To the last point first, to those who could serve to help others going through this pain: Be kind. Not just when a moment presents itself but actively seek out opportunities to treat others, all others, with kindness. We could all do with more kind words and actions in our days, and for those being subjected to a steady stream of self-hatred, the need is great and your kindness may be the only little bit of it that they receive, or the only little bit of it that gets through. It may not topple the mountain but it may make the smallest of cracks. Invite those sitting on the sidelines to join in; whether or not they do, the invitation offers a connection and a choice, two things that can seem vastly out of reach. Get to know those around you and if you sense that someone might be in need of some help, talk to them and help get them help. Ask for others to support you in doing that, in finding the right resources. We have a responsibility to look out for each other.
To those for whom any of my story rang true, those who think they are worthless, who feel that all is dark: I promise you that there is light. Your dark thoughts are not you. You have been hijacked by an other that is self-serving. Once you catch it moving you'll be able to throw the game by seeing this beast for what it really is: a sheep in wolf's clothing. It is nothing without you. Which means you hold all the power.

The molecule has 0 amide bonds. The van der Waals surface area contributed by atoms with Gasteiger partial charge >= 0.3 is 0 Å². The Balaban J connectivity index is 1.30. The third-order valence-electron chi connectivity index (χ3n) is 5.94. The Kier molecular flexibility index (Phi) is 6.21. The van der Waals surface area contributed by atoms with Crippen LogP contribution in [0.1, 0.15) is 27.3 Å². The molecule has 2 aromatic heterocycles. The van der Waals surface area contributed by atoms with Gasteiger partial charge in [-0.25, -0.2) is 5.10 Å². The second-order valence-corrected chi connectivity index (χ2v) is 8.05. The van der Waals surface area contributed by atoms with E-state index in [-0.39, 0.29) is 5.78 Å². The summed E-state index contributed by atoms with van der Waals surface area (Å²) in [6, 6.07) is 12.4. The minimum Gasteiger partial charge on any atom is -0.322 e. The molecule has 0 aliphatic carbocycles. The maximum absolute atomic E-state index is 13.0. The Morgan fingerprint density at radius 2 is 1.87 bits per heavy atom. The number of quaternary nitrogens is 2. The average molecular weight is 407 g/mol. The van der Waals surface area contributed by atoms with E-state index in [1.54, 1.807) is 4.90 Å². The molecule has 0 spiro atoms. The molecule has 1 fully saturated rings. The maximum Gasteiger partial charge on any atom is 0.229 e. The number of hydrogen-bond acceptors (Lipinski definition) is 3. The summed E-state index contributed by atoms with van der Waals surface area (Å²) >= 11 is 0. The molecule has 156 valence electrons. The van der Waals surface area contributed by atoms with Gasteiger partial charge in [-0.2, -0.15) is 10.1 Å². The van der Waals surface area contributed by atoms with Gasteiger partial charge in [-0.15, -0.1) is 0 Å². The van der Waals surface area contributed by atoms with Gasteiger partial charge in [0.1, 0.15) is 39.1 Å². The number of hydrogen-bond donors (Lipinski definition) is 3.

This is not to underestimate the work to be done to get it off your back; it can be a difficult journey (for me, the journey included four years on medication and six or so in therapy, and I have to remain vigilant even now). But you can do it. There is love and support around you, and help available, and you are stronger than you think. If I accomplish nothing else with this website, with this life, I hope to stand in testament to the fact that you can make it through, and find peace and health and a life you love. And immeasurable amounts of joy. You deserve it.
And one day you'll look back and the darkness will serve only as a memory which helps the light shine even brighter, and the journey from there to here will have been the great emboldening of you.
And you may even find yourself on a sunny August afternoon pulling your car over on to the shoulder, hopping a fence into a farmer's sun-soaked field, spinning around until you're dizzy and smiling from ear to ear.
And feeling free.